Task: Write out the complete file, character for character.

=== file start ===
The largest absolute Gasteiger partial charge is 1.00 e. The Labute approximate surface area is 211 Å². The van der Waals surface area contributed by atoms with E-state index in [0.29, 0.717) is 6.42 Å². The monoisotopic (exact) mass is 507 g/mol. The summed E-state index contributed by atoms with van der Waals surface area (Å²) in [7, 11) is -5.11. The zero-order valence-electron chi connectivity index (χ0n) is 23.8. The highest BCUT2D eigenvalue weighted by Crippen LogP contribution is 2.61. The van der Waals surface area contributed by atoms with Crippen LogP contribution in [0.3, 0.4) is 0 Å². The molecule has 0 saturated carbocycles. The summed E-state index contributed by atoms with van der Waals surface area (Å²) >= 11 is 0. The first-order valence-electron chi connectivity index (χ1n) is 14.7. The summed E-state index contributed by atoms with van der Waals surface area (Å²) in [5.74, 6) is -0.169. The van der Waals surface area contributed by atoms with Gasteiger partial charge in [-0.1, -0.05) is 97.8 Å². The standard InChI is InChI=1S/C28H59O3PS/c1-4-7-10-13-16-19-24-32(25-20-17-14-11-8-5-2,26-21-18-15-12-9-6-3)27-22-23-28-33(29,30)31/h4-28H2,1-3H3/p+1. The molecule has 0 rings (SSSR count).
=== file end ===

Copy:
The largest absolute Gasteiger partial charge is 1.00 e. The Labute approximate surface area is 211 Å². The van der Waals surface area contributed by atoms with E-state index in [0.29, 0.717) is 6.42 Å². The monoisotopic (exact) mass is 507 g/mol. The summed E-state index contributed by atoms with van der Waals surface area (Å²) in [7, 11) is -5.11. The zero-order valence-electron chi connectivity index (χ0n) is 23.8. The highest BCUT2D eigenvalue weighted by Crippen LogP contribution is 2.61. The van der Waals surface area contributed by atoms with Crippen LogP contribution in [0.3, 0.4) is 0 Å². The molecule has 0 saturated carbocycles. The summed E-state index contributed by atoms with van der Waals surface area (Å²) >= 11 is 0. The first-order valence-electron chi connectivity index (χ1n) is 14.7. The summed E-state index contributed by atoms with van der Waals surface area (Å²) in [5.74, 6) is -0.169. The van der Waals surface area contributed by atoms with Gasteiger partial charge in [-0.1, -0.05) is 97.8 Å². The standard InChI is InChI=1S/C28H59O3PS/c1-4-7-10-13-16-19-24-32(25-20-17-14-11-8-5-2,26-21-18-15-12-9-6-3)27-22-23-28-33(29,30)31/h4-28H2,1-3H3/p+1. The molecule has 0 rings (SSSR count).